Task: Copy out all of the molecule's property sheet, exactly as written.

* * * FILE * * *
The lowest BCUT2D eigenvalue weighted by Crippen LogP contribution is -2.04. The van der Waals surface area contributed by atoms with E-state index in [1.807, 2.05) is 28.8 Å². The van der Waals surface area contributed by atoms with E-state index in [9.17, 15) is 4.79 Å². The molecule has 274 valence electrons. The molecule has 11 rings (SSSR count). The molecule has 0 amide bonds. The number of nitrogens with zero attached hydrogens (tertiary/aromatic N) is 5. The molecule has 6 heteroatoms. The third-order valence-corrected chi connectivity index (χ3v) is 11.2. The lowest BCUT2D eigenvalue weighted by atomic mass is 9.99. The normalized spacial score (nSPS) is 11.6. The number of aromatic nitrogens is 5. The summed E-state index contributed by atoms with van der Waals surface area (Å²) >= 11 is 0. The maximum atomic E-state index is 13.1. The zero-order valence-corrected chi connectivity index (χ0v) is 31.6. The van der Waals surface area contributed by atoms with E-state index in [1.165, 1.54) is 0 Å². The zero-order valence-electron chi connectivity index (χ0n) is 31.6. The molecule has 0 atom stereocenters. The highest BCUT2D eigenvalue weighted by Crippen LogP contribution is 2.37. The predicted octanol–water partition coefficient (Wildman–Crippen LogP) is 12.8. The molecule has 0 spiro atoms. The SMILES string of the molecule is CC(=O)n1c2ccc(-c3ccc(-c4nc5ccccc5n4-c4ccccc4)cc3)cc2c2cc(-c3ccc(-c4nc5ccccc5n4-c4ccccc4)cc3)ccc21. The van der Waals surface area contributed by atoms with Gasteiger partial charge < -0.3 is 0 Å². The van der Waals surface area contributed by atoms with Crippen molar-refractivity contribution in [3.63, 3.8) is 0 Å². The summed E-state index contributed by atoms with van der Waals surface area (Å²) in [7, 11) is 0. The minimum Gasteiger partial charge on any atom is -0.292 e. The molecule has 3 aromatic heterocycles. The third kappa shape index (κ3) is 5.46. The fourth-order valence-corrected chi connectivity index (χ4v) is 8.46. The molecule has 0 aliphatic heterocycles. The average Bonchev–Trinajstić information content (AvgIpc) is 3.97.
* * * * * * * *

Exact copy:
The lowest BCUT2D eigenvalue weighted by Crippen LogP contribution is -2.04. The van der Waals surface area contributed by atoms with E-state index in [1.807, 2.05) is 28.8 Å². The van der Waals surface area contributed by atoms with E-state index in [9.17, 15) is 4.79 Å². The molecule has 274 valence electrons. The molecule has 11 rings (SSSR count). The molecule has 0 amide bonds. The number of nitrogens with zero attached hydrogens (tertiary/aromatic N) is 5. The molecule has 6 heteroatoms. The third-order valence-corrected chi connectivity index (χ3v) is 11.2. The lowest BCUT2D eigenvalue weighted by atomic mass is 9.99. The normalized spacial score (nSPS) is 11.6. The number of aromatic nitrogens is 5. The summed E-state index contributed by atoms with van der Waals surface area (Å²) >= 11 is 0. The maximum atomic E-state index is 13.1. The zero-order valence-corrected chi connectivity index (χ0v) is 31.6. The van der Waals surface area contributed by atoms with E-state index in [1.165, 1.54) is 0 Å². The zero-order valence-electron chi connectivity index (χ0n) is 31.6. The molecule has 0 atom stereocenters. The highest BCUT2D eigenvalue weighted by Crippen LogP contribution is 2.37. The predicted octanol–water partition coefficient (Wildman–Crippen LogP) is 12.8. The molecule has 0 spiro atoms. The SMILES string of the molecule is CC(=O)n1c2ccc(-c3ccc(-c4nc5ccccc5n4-c4ccccc4)cc3)cc2c2cc(-c3ccc(-c4nc5ccccc5n4-c4ccccc4)cc3)ccc21. The van der Waals surface area contributed by atoms with Gasteiger partial charge < -0.3 is 0 Å². The van der Waals surface area contributed by atoms with Crippen molar-refractivity contribution in [3.63, 3.8) is 0 Å². The summed E-state index contributed by atoms with van der Waals surface area (Å²) in [7, 11) is 0. The minimum Gasteiger partial charge on any atom is -0.292 e. The molecule has 3 aromatic heterocycles. The third kappa shape index (κ3) is 5.46. The fourth-order valence-corrected chi connectivity index (χ4v) is 8.46. The molecule has 0 aliphatic heterocycles. The average Bonchev–Trinajstić information content (AvgIpc) is 3.97.